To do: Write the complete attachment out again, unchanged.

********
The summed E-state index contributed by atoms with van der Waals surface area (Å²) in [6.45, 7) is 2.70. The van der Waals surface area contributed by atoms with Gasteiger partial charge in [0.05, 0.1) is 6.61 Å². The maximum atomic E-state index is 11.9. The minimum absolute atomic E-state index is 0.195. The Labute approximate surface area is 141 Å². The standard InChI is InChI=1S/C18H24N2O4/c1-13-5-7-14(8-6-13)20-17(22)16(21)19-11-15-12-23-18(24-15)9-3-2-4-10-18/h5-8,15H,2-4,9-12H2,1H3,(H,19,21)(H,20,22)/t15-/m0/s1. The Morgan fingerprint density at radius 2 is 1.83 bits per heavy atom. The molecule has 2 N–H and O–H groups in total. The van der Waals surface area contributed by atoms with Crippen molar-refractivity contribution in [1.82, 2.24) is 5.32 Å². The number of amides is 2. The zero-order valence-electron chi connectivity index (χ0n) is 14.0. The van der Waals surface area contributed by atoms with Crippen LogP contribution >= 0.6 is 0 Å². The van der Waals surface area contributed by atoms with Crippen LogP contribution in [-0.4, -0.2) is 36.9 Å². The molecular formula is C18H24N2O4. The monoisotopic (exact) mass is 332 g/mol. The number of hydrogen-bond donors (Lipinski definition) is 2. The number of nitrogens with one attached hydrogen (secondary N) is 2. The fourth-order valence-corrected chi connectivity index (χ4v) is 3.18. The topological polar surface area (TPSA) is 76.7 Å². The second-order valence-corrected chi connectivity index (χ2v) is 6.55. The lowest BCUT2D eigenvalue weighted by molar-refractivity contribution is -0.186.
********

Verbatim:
The summed E-state index contributed by atoms with van der Waals surface area (Å²) in [6.45, 7) is 2.70. The van der Waals surface area contributed by atoms with Gasteiger partial charge in [0.05, 0.1) is 6.61 Å². The maximum atomic E-state index is 11.9. The minimum absolute atomic E-state index is 0.195. The Labute approximate surface area is 141 Å². The standard InChI is InChI=1S/C18H24N2O4/c1-13-5-7-14(8-6-13)20-17(22)16(21)19-11-15-12-23-18(24-15)9-3-2-4-10-18/h5-8,15H,2-4,9-12H2,1H3,(H,19,21)(H,20,22)/t15-/m0/s1. The Morgan fingerprint density at radius 2 is 1.83 bits per heavy atom. The molecule has 2 N–H and O–H groups in total. The van der Waals surface area contributed by atoms with Crippen molar-refractivity contribution in [1.82, 2.24) is 5.32 Å². The number of amides is 2. The zero-order valence-electron chi connectivity index (χ0n) is 14.0. The van der Waals surface area contributed by atoms with Crippen LogP contribution >= 0.6 is 0 Å². The van der Waals surface area contributed by atoms with Crippen LogP contribution in [-0.4, -0.2) is 36.9 Å². The molecular formula is C18H24N2O4. The monoisotopic (exact) mass is 332 g/mol. The number of hydrogen-bond donors (Lipinski definition) is 2. The number of nitrogens with one attached hydrogen (secondary N) is 2. The fourth-order valence-corrected chi connectivity index (χ4v) is 3.18. The topological polar surface area (TPSA) is 76.7 Å². The second-order valence-corrected chi connectivity index (χ2v) is 6.55. The lowest BCUT2D eigenvalue weighted by molar-refractivity contribution is -0.186.